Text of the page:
Telegraph (Brisbane, Qld), Monday 8 August 1904, page 2
Uniform Postage Stamps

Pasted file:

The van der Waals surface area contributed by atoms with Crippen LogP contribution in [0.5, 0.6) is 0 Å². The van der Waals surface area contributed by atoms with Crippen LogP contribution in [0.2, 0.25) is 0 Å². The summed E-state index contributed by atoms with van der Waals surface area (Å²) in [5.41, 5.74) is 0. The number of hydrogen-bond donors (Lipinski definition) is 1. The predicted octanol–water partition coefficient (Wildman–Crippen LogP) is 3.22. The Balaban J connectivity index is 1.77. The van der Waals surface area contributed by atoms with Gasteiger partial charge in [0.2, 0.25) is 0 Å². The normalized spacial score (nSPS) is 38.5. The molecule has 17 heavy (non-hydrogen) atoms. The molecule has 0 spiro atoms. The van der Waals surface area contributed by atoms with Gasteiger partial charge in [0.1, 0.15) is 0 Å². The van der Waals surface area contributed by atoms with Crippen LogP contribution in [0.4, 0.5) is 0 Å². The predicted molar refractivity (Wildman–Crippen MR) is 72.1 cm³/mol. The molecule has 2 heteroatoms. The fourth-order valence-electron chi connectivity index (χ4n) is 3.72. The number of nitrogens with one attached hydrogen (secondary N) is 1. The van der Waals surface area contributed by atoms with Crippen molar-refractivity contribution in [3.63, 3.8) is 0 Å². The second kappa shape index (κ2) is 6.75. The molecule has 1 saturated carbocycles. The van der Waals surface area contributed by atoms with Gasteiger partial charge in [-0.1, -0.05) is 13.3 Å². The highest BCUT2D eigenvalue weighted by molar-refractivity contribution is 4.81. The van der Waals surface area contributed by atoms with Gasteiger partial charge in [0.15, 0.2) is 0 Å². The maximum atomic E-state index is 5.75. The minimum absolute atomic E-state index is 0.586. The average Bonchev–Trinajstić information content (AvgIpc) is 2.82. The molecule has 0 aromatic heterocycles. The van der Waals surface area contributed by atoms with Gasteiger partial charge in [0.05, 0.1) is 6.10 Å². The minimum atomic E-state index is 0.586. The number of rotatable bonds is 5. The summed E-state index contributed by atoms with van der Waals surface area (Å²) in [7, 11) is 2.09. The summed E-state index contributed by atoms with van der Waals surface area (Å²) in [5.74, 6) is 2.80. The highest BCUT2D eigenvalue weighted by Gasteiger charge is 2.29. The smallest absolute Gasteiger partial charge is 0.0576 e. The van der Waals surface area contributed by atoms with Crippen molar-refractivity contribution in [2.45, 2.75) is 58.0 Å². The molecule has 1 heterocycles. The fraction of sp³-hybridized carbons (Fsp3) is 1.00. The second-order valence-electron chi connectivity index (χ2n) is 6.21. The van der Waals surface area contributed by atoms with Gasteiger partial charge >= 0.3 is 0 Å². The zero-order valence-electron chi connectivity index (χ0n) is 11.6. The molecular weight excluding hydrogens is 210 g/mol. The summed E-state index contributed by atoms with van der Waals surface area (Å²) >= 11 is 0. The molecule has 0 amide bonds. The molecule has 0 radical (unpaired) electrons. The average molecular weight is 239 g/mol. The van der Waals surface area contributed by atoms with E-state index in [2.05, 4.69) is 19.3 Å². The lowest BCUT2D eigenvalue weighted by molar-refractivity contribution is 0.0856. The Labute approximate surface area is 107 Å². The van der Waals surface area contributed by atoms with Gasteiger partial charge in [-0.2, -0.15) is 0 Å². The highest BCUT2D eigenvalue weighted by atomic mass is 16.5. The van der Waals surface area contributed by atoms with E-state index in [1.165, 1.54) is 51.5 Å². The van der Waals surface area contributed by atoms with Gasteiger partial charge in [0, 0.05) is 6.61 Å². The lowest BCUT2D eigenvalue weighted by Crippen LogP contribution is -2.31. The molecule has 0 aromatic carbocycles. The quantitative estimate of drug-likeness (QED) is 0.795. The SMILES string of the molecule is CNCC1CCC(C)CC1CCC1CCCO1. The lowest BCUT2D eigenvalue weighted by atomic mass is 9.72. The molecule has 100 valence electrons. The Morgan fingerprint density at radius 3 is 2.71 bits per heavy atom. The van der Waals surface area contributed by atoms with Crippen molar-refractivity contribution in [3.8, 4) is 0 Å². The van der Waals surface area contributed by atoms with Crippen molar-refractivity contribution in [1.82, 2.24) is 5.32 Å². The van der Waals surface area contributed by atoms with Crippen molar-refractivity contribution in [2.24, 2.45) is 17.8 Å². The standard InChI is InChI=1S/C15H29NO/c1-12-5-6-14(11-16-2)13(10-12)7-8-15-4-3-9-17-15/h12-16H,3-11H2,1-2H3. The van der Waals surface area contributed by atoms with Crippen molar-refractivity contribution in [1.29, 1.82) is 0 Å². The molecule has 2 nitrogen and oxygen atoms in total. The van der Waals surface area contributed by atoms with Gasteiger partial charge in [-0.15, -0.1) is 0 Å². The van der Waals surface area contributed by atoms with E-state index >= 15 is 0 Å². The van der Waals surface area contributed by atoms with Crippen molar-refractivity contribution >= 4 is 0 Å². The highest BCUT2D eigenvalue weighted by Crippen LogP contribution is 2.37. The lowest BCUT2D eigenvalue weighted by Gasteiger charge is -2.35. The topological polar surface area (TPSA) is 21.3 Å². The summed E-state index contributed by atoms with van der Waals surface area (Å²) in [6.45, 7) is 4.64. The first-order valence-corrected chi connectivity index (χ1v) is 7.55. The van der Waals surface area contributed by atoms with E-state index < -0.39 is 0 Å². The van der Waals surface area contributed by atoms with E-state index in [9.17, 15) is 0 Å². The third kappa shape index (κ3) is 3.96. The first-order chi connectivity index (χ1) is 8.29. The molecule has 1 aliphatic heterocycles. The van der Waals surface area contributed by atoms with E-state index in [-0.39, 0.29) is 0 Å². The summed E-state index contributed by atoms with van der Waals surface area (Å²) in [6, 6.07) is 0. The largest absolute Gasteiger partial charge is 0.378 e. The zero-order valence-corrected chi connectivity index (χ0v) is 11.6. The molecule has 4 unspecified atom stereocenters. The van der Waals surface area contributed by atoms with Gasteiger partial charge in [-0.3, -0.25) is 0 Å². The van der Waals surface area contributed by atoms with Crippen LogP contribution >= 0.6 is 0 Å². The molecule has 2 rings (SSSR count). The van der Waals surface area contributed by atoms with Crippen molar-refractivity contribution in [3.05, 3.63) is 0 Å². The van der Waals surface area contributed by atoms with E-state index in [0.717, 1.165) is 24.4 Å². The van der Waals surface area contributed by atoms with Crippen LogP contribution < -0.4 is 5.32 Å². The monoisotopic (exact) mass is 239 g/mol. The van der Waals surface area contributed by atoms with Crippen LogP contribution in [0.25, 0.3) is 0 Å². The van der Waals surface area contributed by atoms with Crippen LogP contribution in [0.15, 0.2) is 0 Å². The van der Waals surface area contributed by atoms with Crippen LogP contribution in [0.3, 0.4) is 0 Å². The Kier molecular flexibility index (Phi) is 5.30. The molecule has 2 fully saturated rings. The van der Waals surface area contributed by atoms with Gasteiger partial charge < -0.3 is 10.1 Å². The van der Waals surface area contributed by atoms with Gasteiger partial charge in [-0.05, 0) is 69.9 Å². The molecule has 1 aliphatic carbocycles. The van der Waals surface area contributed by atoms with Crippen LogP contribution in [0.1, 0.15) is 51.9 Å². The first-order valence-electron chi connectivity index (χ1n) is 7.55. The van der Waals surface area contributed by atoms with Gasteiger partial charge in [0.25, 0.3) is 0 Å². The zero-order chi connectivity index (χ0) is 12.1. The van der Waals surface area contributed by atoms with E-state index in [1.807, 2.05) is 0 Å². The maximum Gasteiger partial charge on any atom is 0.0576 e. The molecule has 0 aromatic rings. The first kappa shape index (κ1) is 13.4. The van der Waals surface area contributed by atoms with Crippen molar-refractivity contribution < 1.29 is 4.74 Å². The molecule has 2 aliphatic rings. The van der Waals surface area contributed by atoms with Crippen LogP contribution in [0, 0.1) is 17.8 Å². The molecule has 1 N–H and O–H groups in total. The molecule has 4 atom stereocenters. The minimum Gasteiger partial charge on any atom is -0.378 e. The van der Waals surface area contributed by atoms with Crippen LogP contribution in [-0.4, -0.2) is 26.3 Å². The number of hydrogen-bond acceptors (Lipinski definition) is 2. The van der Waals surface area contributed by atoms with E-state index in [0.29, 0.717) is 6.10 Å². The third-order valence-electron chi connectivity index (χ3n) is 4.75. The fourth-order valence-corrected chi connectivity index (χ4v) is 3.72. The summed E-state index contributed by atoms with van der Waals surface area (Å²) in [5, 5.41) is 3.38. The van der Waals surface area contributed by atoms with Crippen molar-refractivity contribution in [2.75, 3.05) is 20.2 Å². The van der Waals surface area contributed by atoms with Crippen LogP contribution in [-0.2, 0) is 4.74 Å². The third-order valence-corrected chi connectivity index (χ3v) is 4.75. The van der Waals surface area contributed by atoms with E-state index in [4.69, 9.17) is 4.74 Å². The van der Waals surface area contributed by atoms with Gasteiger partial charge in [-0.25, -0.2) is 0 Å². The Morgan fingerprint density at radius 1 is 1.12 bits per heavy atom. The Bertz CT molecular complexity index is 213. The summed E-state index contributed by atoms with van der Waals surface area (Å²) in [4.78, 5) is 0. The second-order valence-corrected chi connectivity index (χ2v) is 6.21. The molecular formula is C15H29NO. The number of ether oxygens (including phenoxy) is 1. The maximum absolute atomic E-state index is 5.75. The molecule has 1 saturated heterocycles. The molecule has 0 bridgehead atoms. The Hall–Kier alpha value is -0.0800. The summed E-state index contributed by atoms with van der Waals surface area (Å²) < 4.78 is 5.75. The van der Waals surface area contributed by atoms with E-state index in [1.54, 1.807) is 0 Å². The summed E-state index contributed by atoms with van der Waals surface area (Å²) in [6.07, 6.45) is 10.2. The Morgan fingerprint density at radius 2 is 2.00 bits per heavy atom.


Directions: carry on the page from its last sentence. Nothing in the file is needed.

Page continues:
The Federal Government are duly considering the expediency or otherwise of having for all Australia a uniform postage stamp. It is certain that not a few individuals may favour the old system; every chimney must consume its own smoke; every State must have its own postage stamp. To Queensland there would at first be a real, and afterwards an apparent, advantage in having a uniform stamp. If such a stamp could he had it would be most extensively used in exchange. Many persons here buy objects of small value, in Sydney or Melbourne; not so many persons down that way, buy such objects here. Small sums, either way, would be sent in stamps. The advantage would be with us as to revenue if not as to trade. But on the whole case the Federal Government, should make a note. At present, for inartistic postage stamps, Australia takes the cake. She ought to have a stamp that is a good advertisement of the country. Whether she will get such a stamp depends on circumstances; and, sometimes, circumstances alter cases. It is reported that in connection with the proposed issue of uniform postage stamps, the question has arisen whether they should be printed from electrotypes or whether designs should be engraved on the steel head of the stamp. The printing office in Adelaide has reported that impressions from electrotypes are quite good enough, and it will not be necessary to import steel dies from England. If this is the whole of the story, the situation is not most promising. It is not the whole of the story, but at present, the remainder of it has not yet become history. The remark that, "impressions from electrotypes are quite good enough" suggests to a novice that the Federal Government may be led to become economical; but the "quite good enough" suggests a remark about things "cheap and nasty." A thing is good enough only when it fully answers the purpose.